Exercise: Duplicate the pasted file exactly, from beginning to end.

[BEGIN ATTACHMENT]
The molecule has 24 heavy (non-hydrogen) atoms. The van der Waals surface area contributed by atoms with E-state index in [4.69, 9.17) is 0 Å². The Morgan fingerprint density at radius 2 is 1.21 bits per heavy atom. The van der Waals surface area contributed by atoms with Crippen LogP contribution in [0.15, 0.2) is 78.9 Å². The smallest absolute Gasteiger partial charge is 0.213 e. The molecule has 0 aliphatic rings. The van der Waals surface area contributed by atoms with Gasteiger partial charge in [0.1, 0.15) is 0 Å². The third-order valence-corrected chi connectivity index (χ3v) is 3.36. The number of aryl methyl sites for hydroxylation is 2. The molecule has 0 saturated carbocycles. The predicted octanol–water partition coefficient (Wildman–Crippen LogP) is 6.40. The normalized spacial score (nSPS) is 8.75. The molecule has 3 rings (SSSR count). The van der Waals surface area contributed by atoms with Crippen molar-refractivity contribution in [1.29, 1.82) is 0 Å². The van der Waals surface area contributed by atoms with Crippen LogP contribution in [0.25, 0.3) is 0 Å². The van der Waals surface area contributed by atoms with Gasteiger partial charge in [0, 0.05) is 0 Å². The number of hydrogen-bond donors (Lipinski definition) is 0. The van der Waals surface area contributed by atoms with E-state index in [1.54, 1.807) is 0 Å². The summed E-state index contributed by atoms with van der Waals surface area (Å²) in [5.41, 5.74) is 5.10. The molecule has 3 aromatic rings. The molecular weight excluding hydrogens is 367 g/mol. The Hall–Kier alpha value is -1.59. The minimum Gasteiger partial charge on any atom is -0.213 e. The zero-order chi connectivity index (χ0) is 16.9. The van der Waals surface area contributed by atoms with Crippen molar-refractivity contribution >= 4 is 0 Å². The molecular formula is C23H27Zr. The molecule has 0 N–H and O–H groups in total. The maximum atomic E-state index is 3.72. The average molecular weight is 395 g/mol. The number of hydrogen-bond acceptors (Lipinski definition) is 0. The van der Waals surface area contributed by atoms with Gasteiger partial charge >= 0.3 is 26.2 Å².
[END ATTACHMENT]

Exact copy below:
The molecule has 24 heavy (non-hydrogen) atoms. The van der Waals surface area contributed by atoms with E-state index in [4.69, 9.17) is 0 Å². The Morgan fingerprint density at radius 2 is 1.21 bits per heavy atom. The van der Waals surface area contributed by atoms with Crippen LogP contribution in [0.15, 0.2) is 78.9 Å². The smallest absolute Gasteiger partial charge is 0.213 e. The molecule has 0 aliphatic rings. The van der Waals surface area contributed by atoms with Gasteiger partial charge in [0.1, 0.15) is 0 Å². The third-order valence-corrected chi connectivity index (χ3v) is 3.36. The number of aryl methyl sites for hydroxylation is 2. The molecule has 0 saturated carbocycles. The predicted octanol–water partition coefficient (Wildman–Crippen LogP) is 6.40. The normalized spacial score (nSPS) is 8.75. The molecule has 3 rings (SSSR count). The van der Waals surface area contributed by atoms with Crippen molar-refractivity contribution in [1.29, 1.82) is 0 Å². The van der Waals surface area contributed by atoms with Crippen LogP contribution in [0.25, 0.3) is 0 Å². The van der Waals surface area contributed by atoms with Gasteiger partial charge in [0, 0.05) is 0 Å². The number of hydrogen-bond donors (Lipinski definition) is 0. The van der Waals surface area contributed by atoms with E-state index in [1.54, 1.807) is 0 Å². The summed E-state index contributed by atoms with van der Waals surface area (Å²) in [5.41, 5.74) is 5.10. The molecule has 3 aromatic rings. The molecular weight excluding hydrogens is 367 g/mol. The Hall–Kier alpha value is -1.59. The minimum Gasteiger partial charge on any atom is -0.213 e. The zero-order chi connectivity index (χ0) is 16.9. The van der Waals surface area contributed by atoms with Crippen molar-refractivity contribution >= 4 is 0 Å². The molecular formula is C23H27Zr. The molecule has 0 N–H and O–H groups in total. The maximum atomic E-state index is 3.72. The average molecular weight is 395 g/mol. The number of hydrogen-bond acceptors (Lipinski definition) is 0. The van der Waals surface area contributed by atoms with Gasteiger partial charge >= 0.3 is 26.2 Å².